General Comments


Section 251.54(h)(1)(iii) of the proposed rule required an authorized officer to determine that a proposed activity would not delay, halt, or prevent administrative use of an area by the Forest Service or other scheduled or existing uses or activities on National Forest System lands, including but not limited to uses and activities authorized pursuant to parts 222, 223, 228, and 251 of this chapter.

Approximately 35 respondents commented on this provision. Eight respondents commented that this provision is vague generally and gives an authorized officer too much discretion. Specifically, these respondents stated that denying a permit because it conflicts with another use or because it cannot reasonably be accommodated at the time and place requested allows for two much discretion on the part of the authorized officer; that the provision should be dropped because it is no better than a similar criterion that was struck down by the court in the Rainbow Family case; that under United States v. Rainbow Family, 695 F. Supp. at 312 n.6, this provision vests too much discretion in the authorized officer to propose an alternate time or place; that the agency could ensure that administrative uses are always scheduled at the same time as any proposed activity or deem existing or scheduled uses to be incompatible with the proposed activity, even if they are not; that this provision would allow the Forest Service to deny a permit if the agency thinks that a proposed activity, such as a group protest or distribution of literature at or near a recreation, logging, or mining site, might interfere with any other uses or activities; that it is unclear how a determination could be made without regard to the content of expressive activity; that under a worst-case scenario, this provision could induce an authorized officer to deny access to a site; and that the examples given in the preamble of the proposed rule of how this criterion would be applied are insufficient to remove the vagueness in its wording.

One respondent stated that statutes and other regulations exist to deal with conflicts among users, such as 18 U.S.C. 1863, which allows the agency to restrict access to areas of the national forests, 36 CFR part 261, which allows the agency to issue orders restricting certain types of conduct, and 36 CFR 251.54(i)(1), which allows the agency to avoid conflicts among commercial uses and activities.

Six respondents commented that often minor changes can be made to scheduled and existing uses to avoid conflicts with proposed activities. Two respondents commented that minor, temporary arrangements are easily made and have been made many times by prior informal agreement to address the question of allocation of space. One of these respondents stated that forest plans are built on the concept of balancing interests in an ongoing multiple-use scenario, but that the regulations blurs the fundamental difference between permanent or consumptive uses and transitory group uses, which by their nature do not compete with other uses and activities for use of National Forest System lands.

Six respondents commented that the exercise of constitutionally protected rights should have priority over all other uses. One of these respondents felt that the interests of thousands of people should take precedence over the grazing of cattle. Four others stated that gatherings have proceeded after negotiation and development of operating plans, but that if these plans fail, a court order might be appropriate.

Twelve respondents stated that other uses are given priority over the exercise of constitutionally protected rights. One of these respondents stated that a permit for a gathering could be denied if a timber sale or grazing were scheduled for the same time and place. Another noted that cattle were moved to accommodate the 1984 Rainbow Family Gathering.

One respondent commented that this provision is unnecessary because there are no conflicts among Rainbow Family members. Another stated that no group, including the Rainbow Family, would camp in areas where logging activities are in progress. One respondent commented that the rationale of avoiding traffic congestion is inadequate because there are no traffic jams in the national forests.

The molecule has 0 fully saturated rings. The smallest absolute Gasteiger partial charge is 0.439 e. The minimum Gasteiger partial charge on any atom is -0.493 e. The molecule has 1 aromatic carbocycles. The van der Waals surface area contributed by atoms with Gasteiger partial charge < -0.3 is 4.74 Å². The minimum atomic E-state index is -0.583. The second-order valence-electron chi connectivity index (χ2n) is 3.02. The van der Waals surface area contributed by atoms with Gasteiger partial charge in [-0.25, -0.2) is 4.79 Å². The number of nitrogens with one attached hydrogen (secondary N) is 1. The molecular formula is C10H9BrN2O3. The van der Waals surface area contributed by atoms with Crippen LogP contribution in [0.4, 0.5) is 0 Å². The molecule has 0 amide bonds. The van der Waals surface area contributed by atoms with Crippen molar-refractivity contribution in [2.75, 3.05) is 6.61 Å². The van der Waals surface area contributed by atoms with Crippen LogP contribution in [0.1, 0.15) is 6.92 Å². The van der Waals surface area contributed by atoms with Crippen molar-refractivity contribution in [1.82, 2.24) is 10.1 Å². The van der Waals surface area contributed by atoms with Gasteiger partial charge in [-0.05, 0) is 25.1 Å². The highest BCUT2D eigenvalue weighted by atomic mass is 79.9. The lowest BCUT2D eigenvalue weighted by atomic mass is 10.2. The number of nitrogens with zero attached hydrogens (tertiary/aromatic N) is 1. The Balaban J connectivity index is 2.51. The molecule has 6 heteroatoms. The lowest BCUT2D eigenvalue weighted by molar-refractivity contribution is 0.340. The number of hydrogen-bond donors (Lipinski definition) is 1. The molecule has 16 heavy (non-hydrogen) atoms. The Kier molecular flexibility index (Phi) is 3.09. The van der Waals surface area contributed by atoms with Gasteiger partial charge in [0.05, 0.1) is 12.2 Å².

Three respondents stated that those who gather should be respectful of others.


The Department believes that this criterion is narrowly tailored and specific and that it constitutes a valid restriction on time, place, and manner.

In contrast, the rule struck down in United States v. Rainbow Family provided that an application for a First Amendment activity could be denied if the activity conflicted with a previously approved use or if it would be of such nature or duration that it could not reasonably be accommodated at the place and time requested (49 FR 25449).

To address the court's concern, the Department has abandoned the unconstitutionally vague criterion that allowed an authorized officer to deny an application for a noncommercial group use on the grounds that it cannot reasonably be accommodated in the time and place requested or that the proposed use might interfere orincompatible with scheduled or existing uses.

In contrast to the earlier rule, under Sec. 251.54(h)(1)(iv) of the final rule, an application may be denied only if the proposed activity would delay, halt, or prevent administrative use of an area by the Forest Service or other scheduled or existing uses or activities on National Forest System lands. This narrow, specific, content-neutral criterion is intended to allow the Forest Service to allocate space in a manner that is both fair and consistent with the agency's multiple-use mission. The intent is not to prevent demonstrations; the intent is to ensure that demonstrations can coexist with other authorized uses and activities on National Forest System lands, including endangered, threatened, or other plant and animal species.

Moreover, under this rule the Forest Service cannot manipulate administrative use of an area to ensure that this use coincides with a proposed activity to which some might object. Administrative use of an area by the Forest Service is based on actual need.

In the proposed rule, the agency provided specific examples of how a proposed activity could delay, halt, or prevent scheduled or existing uses and activities for purposes of this criterion. Specifically, under Sec. 251.54(h)(1)(iv) of the final rule, an authorized officer might require a large group to alter arrival and departure times or to use an alternative access route to avoid congestion. On the opening day of fishing season, an authorized officer might suggest a site removed from popular fishing areas for the same reason. This criterion also allows the Forest Service to ensure that a group is not authorized to use a site that is already being used as pastureland under a grazing permit or that is currently being logged under a timber sale contract.